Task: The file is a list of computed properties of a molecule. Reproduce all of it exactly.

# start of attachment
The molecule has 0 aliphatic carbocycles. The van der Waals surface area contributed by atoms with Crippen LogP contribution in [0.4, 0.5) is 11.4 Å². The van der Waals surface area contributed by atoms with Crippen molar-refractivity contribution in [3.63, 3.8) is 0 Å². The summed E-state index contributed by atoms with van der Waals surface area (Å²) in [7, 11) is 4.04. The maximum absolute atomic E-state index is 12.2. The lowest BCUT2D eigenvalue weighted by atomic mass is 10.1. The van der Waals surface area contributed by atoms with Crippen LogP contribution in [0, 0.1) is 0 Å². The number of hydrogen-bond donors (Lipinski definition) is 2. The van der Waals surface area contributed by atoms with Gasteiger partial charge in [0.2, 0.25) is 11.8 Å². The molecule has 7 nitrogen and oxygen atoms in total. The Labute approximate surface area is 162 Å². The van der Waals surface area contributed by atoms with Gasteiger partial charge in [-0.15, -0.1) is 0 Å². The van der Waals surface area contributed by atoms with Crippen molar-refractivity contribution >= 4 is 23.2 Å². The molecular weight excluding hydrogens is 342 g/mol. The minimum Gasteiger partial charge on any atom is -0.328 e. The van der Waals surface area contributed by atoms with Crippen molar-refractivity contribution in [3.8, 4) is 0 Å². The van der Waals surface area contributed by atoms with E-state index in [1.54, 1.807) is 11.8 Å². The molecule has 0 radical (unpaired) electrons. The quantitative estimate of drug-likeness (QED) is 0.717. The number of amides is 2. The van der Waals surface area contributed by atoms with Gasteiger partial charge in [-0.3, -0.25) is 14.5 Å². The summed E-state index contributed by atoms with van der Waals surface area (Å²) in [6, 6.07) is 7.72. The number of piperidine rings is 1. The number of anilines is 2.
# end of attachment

The molecule has 0 aliphatic carbocycles. The van der Waals surface area contributed by atoms with Crippen LogP contribution in [0.4, 0.5) is 11.4 Å². The van der Waals surface area contributed by atoms with Crippen molar-refractivity contribution in [3.63, 3.8) is 0 Å². The summed E-state index contributed by atoms with van der Waals surface area (Å²) in [7, 11) is 4.04. The maximum absolute atomic E-state index is 12.2. The lowest BCUT2D eigenvalue weighted by atomic mass is 10.1. The van der Waals surface area contributed by atoms with Crippen LogP contribution in [0, 0.1) is 0 Å². The number of hydrogen-bond donors (Lipinski definition) is 2. The van der Waals surface area contributed by atoms with Gasteiger partial charge in [0.2, 0.25) is 11.8 Å². The molecule has 7 nitrogen and oxygen atoms in total. The Labute approximate surface area is 162 Å². The van der Waals surface area contributed by atoms with Gasteiger partial charge in [-0.15, -0.1) is 0 Å². The van der Waals surface area contributed by atoms with Crippen molar-refractivity contribution >= 4 is 23.2 Å². The molecular weight excluding hydrogens is 342 g/mol. The minimum Gasteiger partial charge on any atom is -0.328 e. The van der Waals surface area contributed by atoms with Crippen molar-refractivity contribution in [3.8, 4) is 0 Å². The van der Waals surface area contributed by atoms with E-state index in [1.54, 1.807) is 11.8 Å². The molecule has 0 radical (unpaired) electrons. The quantitative estimate of drug-likeness (QED) is 0.717. The number of amides is 2. The van der Waals surface area contributed by atoms with Gasteiger partial charge in [-0.3, -0.25) is 14.5 Å². The summed E-state index contributed by atoms with van der Waals surface area (Å²) in [6, 6.07) is 7.72. The number of piperidine rings is 1. The number of anilines is 2.